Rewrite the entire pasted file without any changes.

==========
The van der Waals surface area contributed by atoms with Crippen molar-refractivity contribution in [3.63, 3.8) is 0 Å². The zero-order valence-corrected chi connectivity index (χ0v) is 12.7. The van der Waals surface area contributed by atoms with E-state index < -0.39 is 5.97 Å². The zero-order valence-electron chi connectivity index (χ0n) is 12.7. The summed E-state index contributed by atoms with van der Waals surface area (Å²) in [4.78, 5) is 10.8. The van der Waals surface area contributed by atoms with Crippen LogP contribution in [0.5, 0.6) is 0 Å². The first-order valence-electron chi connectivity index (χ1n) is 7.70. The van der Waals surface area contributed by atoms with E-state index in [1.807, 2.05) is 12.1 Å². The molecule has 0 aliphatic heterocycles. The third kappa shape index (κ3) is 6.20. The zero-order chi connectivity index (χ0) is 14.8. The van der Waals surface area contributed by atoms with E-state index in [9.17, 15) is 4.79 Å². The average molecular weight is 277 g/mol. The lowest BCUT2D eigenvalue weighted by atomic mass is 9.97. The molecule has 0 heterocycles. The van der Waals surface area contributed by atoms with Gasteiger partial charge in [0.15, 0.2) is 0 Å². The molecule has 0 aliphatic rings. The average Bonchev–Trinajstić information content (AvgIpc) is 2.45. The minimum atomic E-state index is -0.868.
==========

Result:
The van der Waals surface area contributed by atoms with Crippen molar-refractivity contribution in [3.63, 3.8) is 0 Å². The zero-order valence-corrected chi connectivity index (χ0v) is 12.7. The van der Waals surface area contributed by atoms with E-state index < -0.39 is 5.97 Å². The zero-order valence-electron chi connectivity index (χ0n) is 12.7. The summed E-state index contributed by atoms with van der Waals surface area (Å²) in [4.78, 5) is 10.8. The van der Waals surface area contributed by atoms with Crippen LogP contribution in [0.5, 0.6) is 0 Å². The first-order valence-electron chi connectivity index (χ1n) is 7.70. The van der Waals surface area contributed by atoms with E-state index in [1.807, 2.05) is 12.1 Å². The molecule has 0 aliphatic heterocycles. The third kappa shape index (κ3) is 6.20. The zero-order chi connectivity index (χ0) is 14.8. The van der Waals surface area contributed by atoms with E-state index in [9.17, 15) is 4.79 Å². The average molecular weight is 277 g/mol. The lowest BCUT2D eigenvalue weighted by atomic mass is 9.97. The molecule has 0 heterocycles. The van der Waals surface area contributed by atoms with Gasteiger partial charge in [0.15, 0.2) is 0 Å². The molecule has 0 aliphatic rings. The average Bonchev–Trinajstić information content (AvgIpc) is 2.45. The minimum atomic E-state index is -0.868.